Instead of having to configure each individual device, he simply goes to the Apple DEP website to remotely preconfigure settings. Johnstone also connects devices to the company’s MobileIron account. So when users turn on their iPads for the first time, MobileIron automatically enforces security policies.
“The combination of MobileIron and DEP makes it absolutely secure,” he says. “There’s no way to bypass it.”
Connecting to the Cloud for Security
At Inspirage, Messenger and his staff are taking a best-of-breed approach. They initially planned to use AirWatch to administer both company-owned notebooks and employee-owned smartphones.
But countries have differing privacy laws, and “it’s really easy to violate a privacy rule with BYOD,” Messenger says. For now, Inspirage plans to secure corporate data on mobile phones using Microsoft Information Rights Management and Data Loss Prevention tools.
Most employees use their phones to read work email or view files, and the security tools will let the company protect Office 365 and SharePoint Online files.
As for notebooks, Inspirage wanted to better manage and secure its computers. In the past, the IT staff had no way of knowing if individual employees complied with corporate IT security policies. Plus, clients want assurance that the notebooks Inspirage employees use are secure before granting them access to their networks. Previously, Inspirage would either use client-owned computers or let clients manage its employees’ computers.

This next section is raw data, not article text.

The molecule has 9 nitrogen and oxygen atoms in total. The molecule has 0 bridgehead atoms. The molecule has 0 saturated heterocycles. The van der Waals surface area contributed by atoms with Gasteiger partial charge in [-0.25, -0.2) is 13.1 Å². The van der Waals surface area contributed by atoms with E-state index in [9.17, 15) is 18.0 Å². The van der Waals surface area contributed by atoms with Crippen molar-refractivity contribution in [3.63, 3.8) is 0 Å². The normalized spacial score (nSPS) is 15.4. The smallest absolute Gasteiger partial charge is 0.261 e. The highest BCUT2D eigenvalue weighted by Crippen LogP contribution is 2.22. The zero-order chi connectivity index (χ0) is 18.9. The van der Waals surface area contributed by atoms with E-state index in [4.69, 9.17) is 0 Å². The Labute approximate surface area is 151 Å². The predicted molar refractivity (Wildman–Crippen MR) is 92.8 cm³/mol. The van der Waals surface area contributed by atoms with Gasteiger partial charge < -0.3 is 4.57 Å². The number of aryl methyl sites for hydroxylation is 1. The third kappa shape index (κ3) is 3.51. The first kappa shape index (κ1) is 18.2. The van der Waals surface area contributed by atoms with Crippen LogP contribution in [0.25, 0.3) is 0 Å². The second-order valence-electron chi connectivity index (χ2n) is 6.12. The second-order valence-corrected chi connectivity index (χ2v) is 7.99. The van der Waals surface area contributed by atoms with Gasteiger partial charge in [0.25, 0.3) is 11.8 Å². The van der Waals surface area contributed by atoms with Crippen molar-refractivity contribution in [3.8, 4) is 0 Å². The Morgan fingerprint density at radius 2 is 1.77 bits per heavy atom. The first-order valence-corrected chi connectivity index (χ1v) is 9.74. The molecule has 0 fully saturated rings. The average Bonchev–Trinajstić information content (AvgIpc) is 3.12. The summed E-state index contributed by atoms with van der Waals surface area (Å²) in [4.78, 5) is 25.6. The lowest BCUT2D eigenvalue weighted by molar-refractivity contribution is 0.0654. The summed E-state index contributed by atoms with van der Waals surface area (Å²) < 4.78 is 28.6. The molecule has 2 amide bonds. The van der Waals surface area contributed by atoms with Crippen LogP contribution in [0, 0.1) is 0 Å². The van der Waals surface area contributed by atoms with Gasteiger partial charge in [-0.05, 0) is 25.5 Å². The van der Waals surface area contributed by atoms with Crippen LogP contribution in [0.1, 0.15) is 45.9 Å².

“We had to find a way to get near-real-time, line-of-site visibility into our PCs without building our own network and having to defend it,” Messenger says.
Now they can, thanks to cloud services. The company’s Active Directory in the cloud, which lets the IT staff set group security policies, connects to AirWatch’s cloud-based EMM and Microsoft Azure Active Directory, which gives employees single sign-on access to Office 365 and a virtual private network that connects to company resources in the cloud.
Getting the Security Benefits of Windows 10
As part of the deployment, Inspirage last year equipped employees with new Lenovo ThinkPad notebooks running Windows 10, which includes Windows Defender anti-virus software and the BitLocker full-disk encryption tool.
So far, Inspirage’s IT department has rolled out AirWatch to half its employees. This year, the company will complete the deployment.
With AirWatch installed, employees are required to meet corporate IT policy: Anti-virus must be up to date, BitLocker turned on and the computer monitor set to automatically lock after five minutes of inactivity. AirWatch also locks down USB ports, preventing users from copying data onto USB drives.
“It’s a matter of enforcing good PC hygiene,” he says.
As Inspirage’s IT staff works to complete the AirWatch implementation, the improved mobile security is already having an impact. Employees with AirWatch no longer have to use client-owned computers or let clients manage their devices.
“When we tell our customers what we’re doing, they say, ‘Cool. You are good to go,’” Messenger says.